Where did the first Americans come from and when did they get here? That basic question of American archaeology, long thought to have been solved, is re-emerging as a critical issue as the number of well-excavated sites dating to pre-Clovis times increases. It now seems possible that small populations of human foragers entered the Americas prior to the creation of the continental glacial barrier. While the archaeological and paleoecological aspects of a post-glacial entry have been well studied, there is little work available on the possibility of a pre-glacial entry.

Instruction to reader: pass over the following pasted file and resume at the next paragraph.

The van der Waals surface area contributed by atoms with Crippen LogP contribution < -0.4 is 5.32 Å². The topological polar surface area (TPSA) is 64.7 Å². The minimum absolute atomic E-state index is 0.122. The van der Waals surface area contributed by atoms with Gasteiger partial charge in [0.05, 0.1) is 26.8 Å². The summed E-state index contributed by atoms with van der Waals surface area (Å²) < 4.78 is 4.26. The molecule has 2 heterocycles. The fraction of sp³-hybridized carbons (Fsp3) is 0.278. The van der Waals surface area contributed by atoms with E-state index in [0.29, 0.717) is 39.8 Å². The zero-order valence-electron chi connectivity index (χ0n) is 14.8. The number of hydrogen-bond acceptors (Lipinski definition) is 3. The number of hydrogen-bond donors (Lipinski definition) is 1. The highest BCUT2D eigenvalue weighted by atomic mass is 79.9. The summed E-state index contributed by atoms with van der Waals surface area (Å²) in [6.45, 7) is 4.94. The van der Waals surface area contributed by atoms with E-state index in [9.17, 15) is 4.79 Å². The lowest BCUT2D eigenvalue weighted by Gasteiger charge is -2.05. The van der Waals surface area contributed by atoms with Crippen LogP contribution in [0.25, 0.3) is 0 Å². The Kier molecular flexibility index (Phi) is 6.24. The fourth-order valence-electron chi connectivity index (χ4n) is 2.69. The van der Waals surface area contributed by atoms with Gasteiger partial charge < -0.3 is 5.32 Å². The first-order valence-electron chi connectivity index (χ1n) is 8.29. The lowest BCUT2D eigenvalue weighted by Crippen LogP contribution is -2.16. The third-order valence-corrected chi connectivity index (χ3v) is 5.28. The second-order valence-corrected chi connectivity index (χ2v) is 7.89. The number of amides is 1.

Entering America seeks to fill that void by providing the most up-to-date information on the nature of environmental and cultural conditions in northeast Asia and Beringia (the Bering land bridge) immediately prior to the Last Glacial Maximum. Because the peopling of the New World is a question of international archaeological interest, this volume will be important to specialists and nonspecialists alike.